I woke up this morning to horrendous news. Numerous fatalities in Kentucky, Tennessee, Arkansas, Illinois and Missouri have been reported. In Kentucky alone, Governor Beshear said in an early morning press conference, We’re going to lose over 50 people, probably closer to somewhere between 70 and 100,” Beshear said. “It’s devastating.” This outbreak of tornadoes highlights three worst-case scenarios that worry me all of the time.
Tornadoes at Night
I am always concerned when I see the threat of nocturnal tornadoes in rural or urban regions. In fact, my family knows that I check conditions before going to bed. If there is a threat of severe weather, I make sure that all of my Wireless Emergency Alerts (WEA) and Weather Apps are functioning. Even still, I find it difficult to sleep. The National Weather Service (NWS) knew something bad was possible in this region. The NWS noted in its Thursday evening discussion, “The main focus continues to be the severe weather potential for Friday night. Shear and instability parameters have become more favorable for rotating storms.” Clearly, the ingredients were in place. The discussion went on to say, “Storms are expected to develop sometime Friday evening along or just ahead of the cold front as it approaches the mid Mississippi Valley. Shear/instability and QPF (quantitative precipitation forecasts) appear to be maximized over western Kentucky during the late evening hours into the overnight hours.” The NWS Storm Prediction Center had also identified this region in its one and two-day enhanced to moderate risk areas, respectively.
The graphic below shows that tornado watches up for the region at the beginning of the evening. The Storm Prediction Center tweeted at 8:01 pm (Dec 10th), “Regional radar update 655 pm CST Fri 12/10/21: includes multiple Tornado Watches (areas within dark red outlines on map) across a broad region. Storms will continue to increase in coverage and intensity through late evening, with tornadoes and hail/wind. https://weather.gov”
Even with warnings, nocturnal tornadoes are always a problem. In March (2021), I wrote an article entitled, “Brush Your Teeth And Check For Tornadoes – A ‘Night Plan’ For Severe Weather Is Essential.” The weather forecast can be perfect, but if people didn’t receive the information, there can be dire consequences. Professor Walker Ashley at Northern Illinois University and colleagues published a paper noting that roughly 27% of tornadoes were nocturnal in their 55-year study, but 40% of tornado fatalities were during the night. Their overall conclusion was that tornadoes between midnight and sunrise were 2.5 times as likely to cause fatalities. Unfortunately, some of the devastation was not just in homes. Early reports suggest that many business or industrial operations, like an Amazon warehouse, were impacted.
Long-tracking and an outbreak
Another worst-case scenario is that there were multiple tornadic supercells, and some of them stayed on the ground for a long period of time. The preliminary report from NOAA (below) on December 11 (2021) suggests a multi-state event with every variety of severe weather including 32 tornadoes. Weather expert and Cornell University atmospheric sciences student Jack Sillin makes a great point. He told me in a message, “Based on radar imagery, this was an extremely long-lived supercell thunderstorm that produced one or more strong tornadoes though NWS survey teams will need to confirm just how strong it got and whether the tornado lifted at any point.” Supercells (storms with rotating updrafts) can certainly travel over long distances, but Sillin goes on to say, “this one remained so strong for so long in mid-December in the middle Mississippi-Ohio valley is notable and unusual.”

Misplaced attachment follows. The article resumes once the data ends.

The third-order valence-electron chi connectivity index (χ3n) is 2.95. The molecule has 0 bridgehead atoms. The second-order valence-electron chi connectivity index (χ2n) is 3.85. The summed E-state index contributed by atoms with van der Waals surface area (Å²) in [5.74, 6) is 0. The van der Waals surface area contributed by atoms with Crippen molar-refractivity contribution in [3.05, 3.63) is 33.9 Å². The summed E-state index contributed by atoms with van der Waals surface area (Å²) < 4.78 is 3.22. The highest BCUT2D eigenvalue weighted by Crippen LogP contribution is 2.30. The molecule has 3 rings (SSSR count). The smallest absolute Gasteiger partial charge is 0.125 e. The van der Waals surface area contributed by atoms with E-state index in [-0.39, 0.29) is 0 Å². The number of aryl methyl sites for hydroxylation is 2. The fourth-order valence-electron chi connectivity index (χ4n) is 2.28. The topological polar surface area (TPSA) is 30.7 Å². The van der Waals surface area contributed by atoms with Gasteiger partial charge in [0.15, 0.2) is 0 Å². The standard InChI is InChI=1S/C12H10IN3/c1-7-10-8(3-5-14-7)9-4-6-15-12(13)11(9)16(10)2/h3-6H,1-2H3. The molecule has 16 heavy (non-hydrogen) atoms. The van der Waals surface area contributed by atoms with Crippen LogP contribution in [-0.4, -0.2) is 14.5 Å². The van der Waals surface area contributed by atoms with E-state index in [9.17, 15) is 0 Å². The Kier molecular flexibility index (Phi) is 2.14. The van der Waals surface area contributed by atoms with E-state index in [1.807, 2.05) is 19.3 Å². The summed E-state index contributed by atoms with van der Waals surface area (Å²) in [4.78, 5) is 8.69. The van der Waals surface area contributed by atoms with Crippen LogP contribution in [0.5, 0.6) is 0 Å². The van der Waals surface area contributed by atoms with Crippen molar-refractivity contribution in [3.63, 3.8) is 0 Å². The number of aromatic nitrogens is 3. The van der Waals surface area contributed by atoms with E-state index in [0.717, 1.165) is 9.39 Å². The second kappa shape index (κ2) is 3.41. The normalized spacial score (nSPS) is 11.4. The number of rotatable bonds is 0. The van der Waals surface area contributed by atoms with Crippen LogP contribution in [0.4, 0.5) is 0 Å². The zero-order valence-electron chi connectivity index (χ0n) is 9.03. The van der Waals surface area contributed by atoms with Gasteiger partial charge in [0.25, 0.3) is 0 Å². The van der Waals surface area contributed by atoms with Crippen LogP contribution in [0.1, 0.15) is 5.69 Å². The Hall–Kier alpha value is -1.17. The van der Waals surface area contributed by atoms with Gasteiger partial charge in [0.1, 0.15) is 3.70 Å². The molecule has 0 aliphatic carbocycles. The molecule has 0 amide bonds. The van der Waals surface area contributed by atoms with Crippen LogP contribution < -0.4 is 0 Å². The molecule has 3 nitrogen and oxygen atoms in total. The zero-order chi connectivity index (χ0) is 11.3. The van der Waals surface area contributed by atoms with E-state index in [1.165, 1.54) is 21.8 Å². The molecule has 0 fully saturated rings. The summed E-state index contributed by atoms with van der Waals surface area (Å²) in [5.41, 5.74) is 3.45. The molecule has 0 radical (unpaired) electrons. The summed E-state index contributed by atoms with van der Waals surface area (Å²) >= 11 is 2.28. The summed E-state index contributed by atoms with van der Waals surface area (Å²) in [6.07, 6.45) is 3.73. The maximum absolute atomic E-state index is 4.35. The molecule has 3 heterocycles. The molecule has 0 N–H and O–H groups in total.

The time of year
Fatalities and property damage are tragedies at any time. Let’s state that clearly and unequivocally. However, this type of event during the holiday season is just another dagger in an already difficult year with a record hurricane season and COVID-19. While Sillin notes the unusual nature of one of the supercells, it is important to remember that tornadoes in December are not especially unusual, particularly in the South. Though people often associate tornadoes with the spring season, there is really no “tornado” season. Unlike hurricanes, tornadoes can happen in every single month. Sillin notes, “Anytime the ingredients come together, there is a threat even if the calendar says it’s almost time for Christmas.” There is a map at UStornadoes.com that makes this point clearly.
Rarely do tornadoes “come without warning” these days, but if you didn’t have the information or know what to make of it, it probably would be perceived as such. Here are some questions to ask yourself before going to bed this evening:
- Is there a chance for severe weather tonight in my area?
- Are my WEA, weather radios, or weather alert Apps ready to go?
- Do I fully understand that tornado sirens are NOT intended to alert me inside of a building?
- What’s my plan if I need to act or shelter?
Even with these questions, it is not always black and white. We still have some work to do in communicating or “making actionable” this information for decision makers, businesses, and other institutions.